Boutique Hotels Balance Connections, Experiences and Safety
Hoteliers, Designers Strive for Safety Without Sacrificing Segment's Key Selling Points
Boutique hotels are known for their smaller footprint, niche design and emphasis of personal connection to their communities. Hospitality designers and hoteliers are now working to safely reintroduce those themes as demand returns.
Despite the COVID-19 pandemic putting a strain on personal connections, Adaeze Cadet, design director and principal at HKS Architects, said that’s something that won’t ever go away in boutique hotels.
“That’s something that gives boutique hotels that competitive edge,” she said.
But after a year of isolation, the question now becomes what that will look like in boutique hotels and how design can help bridge that together again.
Design Fixes Cadet said a balancing act will be needed between creating spaces that feel spacious and clean while not sacrificing personal connection.
She suggests creating personal zones for two to four people in public spaces. This can be achieved through implementing decorative screens or spacing furniture out in existing hotels to allow for some breathing room.
If possible, now is an ideal time to put extra furniture in storage, she said. Her team is also noticing an increased focus on connecting indoor and outdoor spaces. For boutique hotels with a courtyard, it’s ideal to think about how seating arrangements could look and how to keep that pathway open to return inside the hotel. Guests likely will want to spend more time in an outdoor space than inside a lobby, she said.
Biophilic design could be a solution that boutiques could incorporate indoors, Cadet said.
“There’s that natural connection and well-being angle, that adding more plants gives that confidence to the hotel guest that they have a clean space and relaxed vibe,” she said.
Some branded hotels have renovated suites into video-conferencing studios, but Cadet said that likely won’t be a permanent trend, and she hasn’t heard of any boutique hotel clients that are currently doing that.
However, with the flexible nature of independent hotels, she said that can easily be done without ruining the integrity of the property’s design or overreacting to “what’s been shopped around as the right response to COVID.”
It’s best to listen to the customer’s needs or pay attention to the hotel’s current demographic and adapt with them.
“Because boutique hotels are a little more tied to the community, they understand their traveler a bit more,” she said, adding to stay true to that and not necessarily follow the big, overarching trends.
Temporary solutions could include moving desks near a window so guests can have natural light on them during video calls.
She said she doesn’t expect check-in desks to be eliminated, but it’s possible they could serve more than one purpose in boutique hotels going forward — for example, the desk as a pick-up spot for grab-and-go meals or for displaying cocktails during a happy hour.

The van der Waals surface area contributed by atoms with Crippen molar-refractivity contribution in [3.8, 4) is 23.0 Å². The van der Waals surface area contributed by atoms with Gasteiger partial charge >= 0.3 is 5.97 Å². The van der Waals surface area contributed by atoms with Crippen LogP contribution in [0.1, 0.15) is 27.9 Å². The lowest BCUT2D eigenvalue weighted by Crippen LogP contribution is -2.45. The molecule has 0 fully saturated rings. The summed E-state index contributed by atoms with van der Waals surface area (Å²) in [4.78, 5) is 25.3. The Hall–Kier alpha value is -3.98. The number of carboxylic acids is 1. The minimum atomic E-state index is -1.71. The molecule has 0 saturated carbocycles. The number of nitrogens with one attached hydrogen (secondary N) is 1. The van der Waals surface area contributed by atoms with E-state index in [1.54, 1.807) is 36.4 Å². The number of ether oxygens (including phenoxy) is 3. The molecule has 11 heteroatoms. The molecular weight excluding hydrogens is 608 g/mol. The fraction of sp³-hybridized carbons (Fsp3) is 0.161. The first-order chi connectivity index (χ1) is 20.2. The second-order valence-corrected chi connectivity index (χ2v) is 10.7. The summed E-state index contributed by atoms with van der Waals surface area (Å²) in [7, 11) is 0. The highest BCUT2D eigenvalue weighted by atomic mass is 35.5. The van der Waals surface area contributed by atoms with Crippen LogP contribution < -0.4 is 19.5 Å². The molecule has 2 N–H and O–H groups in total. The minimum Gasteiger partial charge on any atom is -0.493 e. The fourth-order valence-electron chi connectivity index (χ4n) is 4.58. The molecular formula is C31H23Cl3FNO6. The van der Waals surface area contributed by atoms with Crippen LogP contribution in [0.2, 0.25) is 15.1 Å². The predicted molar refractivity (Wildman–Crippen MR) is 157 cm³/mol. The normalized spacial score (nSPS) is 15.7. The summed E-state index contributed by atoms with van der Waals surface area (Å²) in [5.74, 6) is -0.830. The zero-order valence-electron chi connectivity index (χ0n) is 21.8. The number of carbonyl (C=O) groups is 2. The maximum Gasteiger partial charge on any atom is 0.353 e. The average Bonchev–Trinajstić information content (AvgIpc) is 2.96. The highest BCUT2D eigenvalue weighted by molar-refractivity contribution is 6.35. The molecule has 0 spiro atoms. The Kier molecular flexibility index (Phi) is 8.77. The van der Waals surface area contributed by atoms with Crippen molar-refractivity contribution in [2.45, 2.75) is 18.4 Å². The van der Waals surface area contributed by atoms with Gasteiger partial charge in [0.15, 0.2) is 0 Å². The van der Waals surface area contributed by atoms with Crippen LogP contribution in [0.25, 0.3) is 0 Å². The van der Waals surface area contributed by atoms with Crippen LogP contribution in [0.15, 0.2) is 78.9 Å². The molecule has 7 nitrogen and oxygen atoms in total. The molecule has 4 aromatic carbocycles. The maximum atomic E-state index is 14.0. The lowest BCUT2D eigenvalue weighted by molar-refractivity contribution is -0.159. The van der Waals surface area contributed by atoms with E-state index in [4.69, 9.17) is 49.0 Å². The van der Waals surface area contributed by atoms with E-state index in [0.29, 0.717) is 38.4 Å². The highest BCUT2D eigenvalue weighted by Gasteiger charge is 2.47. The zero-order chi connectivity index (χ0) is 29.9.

For lobby furniture, she suggests refreshing with materials that are easier to sanitize but still fit within the hotel’s individual style.
Belinda O’Kelly, principal at O’Kelly Kasprak Architecture and Design, said requests for proposals were slow through January but are starting to pick up now.
She said it’s best to think about renovations as soon as possible.
“Even a full cosmetic renovation, we probably need to start our documents a year in advance — especially to make sure you’re getting the best pricing and lead time,” she said.
Hotels are starting to benefit from pent-up demand, she said, adding that July through September will likely be high-demand periods for boutique hotels. Quick FF&E (furniture, fixtures and equipment) improvements should be done now.
Personalized Food and Beverage To Remain Before COVID-19, HKS began working on plans for the Robertson Lane Hotel project in West Hollywood, California, with its client Faring. Cadet said the project will focus on connecting the community. Adjacent to the hotel project will be another building, also owned by Faring, which is intended to become a food-and-beverage, gathering and retail space called the Birdcage. Between the two projects is a walking pathway.
The project’s team decided not to reduce the food and beverage component, knowing that the restaurant business will eventually return and it’s an important demand driver for smaller hotels, she said.
Steve Palmer, founder and managing partner of The Indigo Road Hospitality Group, which owns and operates restaurants and is growing a new division focused on third-party management of boutique and lifestyle hotels, said there was fear at the onset of the pandemic that food and beverage would permanently change.
He said it has been interesting to see how food service trends over the past decade have changed, such as with food delivery apps.
Palmer said boutique hotels have always done experiential food and beverage, which "is only achieved through human to human connection."
"We can build great spaces, we can have cool ideas but it really is the people that make the experience," he said. "I don't think a pandemic [or] technology ... will ever change that."
While his team did invest in things like HEPA filters and plexiglass dividers between tables, he said he continues to believe that humans crave intimate connection and socializing.
As news of more widespread vaccination against the virus picked up, he said “our sales were through the roof.” Indigo Road is putting more energy towards improving outdoor spaces, but there won’t be a dramatic change in his portfolio's proportion of outdoor spaces, Palmer said. While safety precautions like plexiglass dividers may remain in the short term, he hopes as more immunity occurs, those barriers can be taken down and people can interact again.